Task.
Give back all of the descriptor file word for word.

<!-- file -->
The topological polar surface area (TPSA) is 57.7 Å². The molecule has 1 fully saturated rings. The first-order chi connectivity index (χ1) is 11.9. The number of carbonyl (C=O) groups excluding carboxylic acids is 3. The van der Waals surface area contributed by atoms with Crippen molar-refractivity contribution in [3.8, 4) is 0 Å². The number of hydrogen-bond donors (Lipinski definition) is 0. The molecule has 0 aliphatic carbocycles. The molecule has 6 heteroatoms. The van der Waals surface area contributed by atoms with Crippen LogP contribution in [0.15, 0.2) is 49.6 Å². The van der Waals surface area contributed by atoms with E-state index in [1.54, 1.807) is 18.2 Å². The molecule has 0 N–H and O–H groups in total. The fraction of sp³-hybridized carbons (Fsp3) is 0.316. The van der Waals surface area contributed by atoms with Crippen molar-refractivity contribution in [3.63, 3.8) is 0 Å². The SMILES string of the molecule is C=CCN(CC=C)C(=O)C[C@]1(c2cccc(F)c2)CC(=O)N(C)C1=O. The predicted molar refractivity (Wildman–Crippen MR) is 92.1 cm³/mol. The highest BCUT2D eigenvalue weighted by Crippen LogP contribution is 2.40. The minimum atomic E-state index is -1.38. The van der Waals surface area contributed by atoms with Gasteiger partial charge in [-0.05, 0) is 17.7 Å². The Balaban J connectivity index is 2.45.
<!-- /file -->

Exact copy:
The topological polar surface area (TPSA) is 57.7 Å². The molecule has 1 fully saturated rings. The first-order chi connectivity index (χ1) is 11.9. The number of carbonyl (C=O) groups excluding carboxylic acids is 3. The van der Waals surface area contributed by atoms with Crippen molar-refractivity contribution in [3.8, 4) is 0 Å². The number of hydrogen-bond donors (Lipinski definition) is 0. The molecule has 0 aliphatic carbocycles. The molecule has 6 heteroatoms. The van der Waals surface area contributed by atoms with Crippen LogP contribution in [0.15, 0.2) is 49.6 Å². The van der Waals surface area contributed by atoms with E-state index in [1.54, 1.807) is 18.2 Å². The molecule has 0 N–H and O–H groups in total. The fraction of sp³-hybridized carbons (Fsp3) is 0.316. The van der Waals surface area contributed by atoms with Crippen molar-refractivity contribution in [3.63, 3.8) is 0 Å². The SMILES string of the molecule is C=CCN(CC=C)C(=O)C[C@]1(c2cccc(F)c2)CC(=O)N(C)C1=O. The predicted molar refractivity (Wildman–Crippen MR) is 92.1 cm³/mol. The highest BCUT2D eigenvalue weighted by Crippen LogP contribution is 2.40. The minimum atomic E-state index is -1.38. The van der Waals surface area contributed by atoms with Gasteiger partial charge in [-0.05, 0) is 17.7 Å². The Balaban J connectivity index is 2.45.